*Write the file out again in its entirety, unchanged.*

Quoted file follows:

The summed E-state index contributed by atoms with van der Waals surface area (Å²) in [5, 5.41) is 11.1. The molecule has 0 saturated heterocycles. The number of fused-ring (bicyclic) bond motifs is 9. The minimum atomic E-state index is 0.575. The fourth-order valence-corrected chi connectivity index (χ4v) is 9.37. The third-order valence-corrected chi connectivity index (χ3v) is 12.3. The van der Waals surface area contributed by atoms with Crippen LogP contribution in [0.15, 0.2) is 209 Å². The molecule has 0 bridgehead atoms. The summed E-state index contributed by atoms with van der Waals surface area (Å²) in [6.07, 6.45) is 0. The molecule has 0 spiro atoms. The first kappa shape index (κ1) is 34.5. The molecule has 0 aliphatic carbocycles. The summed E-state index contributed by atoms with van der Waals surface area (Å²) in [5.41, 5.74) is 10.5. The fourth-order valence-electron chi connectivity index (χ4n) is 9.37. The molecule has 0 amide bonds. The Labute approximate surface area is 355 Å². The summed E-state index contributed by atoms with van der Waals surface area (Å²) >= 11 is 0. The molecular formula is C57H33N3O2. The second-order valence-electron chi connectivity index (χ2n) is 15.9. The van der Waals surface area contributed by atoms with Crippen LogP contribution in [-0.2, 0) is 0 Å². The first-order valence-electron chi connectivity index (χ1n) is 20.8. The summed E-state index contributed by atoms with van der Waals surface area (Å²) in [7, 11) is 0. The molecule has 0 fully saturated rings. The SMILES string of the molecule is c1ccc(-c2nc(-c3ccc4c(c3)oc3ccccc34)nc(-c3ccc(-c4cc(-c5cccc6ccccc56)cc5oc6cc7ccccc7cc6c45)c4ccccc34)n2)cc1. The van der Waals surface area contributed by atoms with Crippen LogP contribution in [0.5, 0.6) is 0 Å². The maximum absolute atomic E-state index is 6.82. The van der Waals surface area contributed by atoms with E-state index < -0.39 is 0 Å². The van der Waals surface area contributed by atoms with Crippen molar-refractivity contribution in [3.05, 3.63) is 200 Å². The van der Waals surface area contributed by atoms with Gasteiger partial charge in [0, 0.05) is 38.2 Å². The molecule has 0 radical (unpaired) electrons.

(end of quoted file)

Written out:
The summed E-state index contributed by atoms with van der Waals surface area (Å²) in [5, 5.41) is 11.1. The molecule has 0 saturated heterocycles. The number of fused-ring (bicyclic) bond motifs is 9. The minimum atomic E-state index is 0.575. The fourth-order valence-corrected chi connectivity index (χ4v) is 9.37. The third-order valence-corrected chi connectivity index (χ3v) is 12.3. The van der Waals surface area contributed by atoms with Crippen LogP contribution in [0.15, 0.2) is 209 Å². The molecule has 0 bridgehead atoms. The summed E-state index contributed by atoms with van der Waals surface area (Å²) in [6.07, 6.45) is 0. The molecule has 0 spiro atoms. The first kappa shape index (κ1) is 34.5. The molecule has 0 aliphatic carbocycles. The summed E-state index contributed by atoms with van der Waals surface area (Å²) in [5.41, 5.74) is 10.5. The fourth-order valence-electron chi connectivity index (χ4n) is 9.37. The molecule has 0 amide bonds. The Labute approximate surface area is 355 Å². The summed E-state index contributed by atoms with van der Waals surface area (Å²) >= 11 is 0. The molecular formula is C57H33N3O2. The second-order valence-electron chi connectivity index (χ2n) is 15.9. The van der Waals surface area contributed by atoms with Crippen LogP contribution in [-0.2, 0) is 0 Å². The first-order valence-electron chi connectivity index (χ1n) is 20.8. The summed E-state index contributed by atoms with van der Waals surface area (Å²) in [7, 11) is 0. The molecule has 0 fully saturated rings. The SMILES string of the molecule is c1ccc(-c2nc(-c3ccc4c(c3)oc3ccccc34)nc(-c3ccc(-c4cc(-c5cccc6ccccc56)cc5oc6cc7ccccc7cc6c45)c4ccccc34)n2)cc1. The van der Waals surface area contributed by atoms with Crippen LogP contribution in [0.5, 0.6) is 0 Å². The maximum absolute atomic E-state index is 6.82. The van der Waals surface area contributed by atoms with E-state index < -0.39 is 0 Å². The van der Waals surface area contributed by atoms with Crippen molar-refractivity contribution in [3.05, 3.63) is 200 Å². The van der Waals surface area contributed by atoms with Gasteiger partial charge in [0, 0.05) is 38.2 Å². The molecule has 0 radical (unpaired) electrons.